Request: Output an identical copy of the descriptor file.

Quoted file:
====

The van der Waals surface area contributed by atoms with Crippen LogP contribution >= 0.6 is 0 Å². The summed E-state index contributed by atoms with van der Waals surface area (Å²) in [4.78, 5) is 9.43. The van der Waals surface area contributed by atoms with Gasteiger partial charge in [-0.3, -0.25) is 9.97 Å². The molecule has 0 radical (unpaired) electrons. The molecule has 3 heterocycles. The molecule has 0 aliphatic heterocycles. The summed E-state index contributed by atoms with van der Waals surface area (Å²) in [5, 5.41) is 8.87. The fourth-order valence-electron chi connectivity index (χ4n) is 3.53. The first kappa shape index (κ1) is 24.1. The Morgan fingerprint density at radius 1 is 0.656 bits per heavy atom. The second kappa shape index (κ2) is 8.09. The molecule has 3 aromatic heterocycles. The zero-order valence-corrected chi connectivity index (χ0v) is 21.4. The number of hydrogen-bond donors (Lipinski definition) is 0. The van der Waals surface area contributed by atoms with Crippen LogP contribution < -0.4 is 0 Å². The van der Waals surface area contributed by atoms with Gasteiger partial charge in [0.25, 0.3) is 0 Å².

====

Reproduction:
The van der Waals surface area contributed by atoms with Crippen LogP contribution >= 0.6 is 0 Å². The summed E-state index contributed by atoms with van der Waals surface area (Å²) in [4.78, 5) is 9.43. The van der Waals surface area contributed by atoms with Gasteiger partial charge in [-0.3, -0.25) is 9.97 Å². The molecule has 0 radical (unpaired) electrons. The molecule has 3 heterocycles. The molecule has 0 aliphatic heterocycles. The summed E-state index contributed by atoms with van der Waals surface area (Å²) in [5, 5.41) is 8.87. The fourth-order valence-electron chi connectivity index (χ4n) is 3.53. The first kappa shape index (κ1) is 24.1. The Morgan fingerprint density at radius 1 is 0.656 bits per heavy atom. The second kappa shape index (κ2) is 8.09. The molecule has 3 aromatic heterocycles. The zero-order valence-corrected chi connectivity index (χ0v) is 21.4. The number of hydrogen-bond donors (Lipinski definition) is 0. The van der Waals surface area contributed by atoms with Crippen LogP contribution < -0.4 is 0 Å². The van der Waals surface area contributed by atoms with Gasteiger partial charge in [0.25, 0.3) is 0 Å².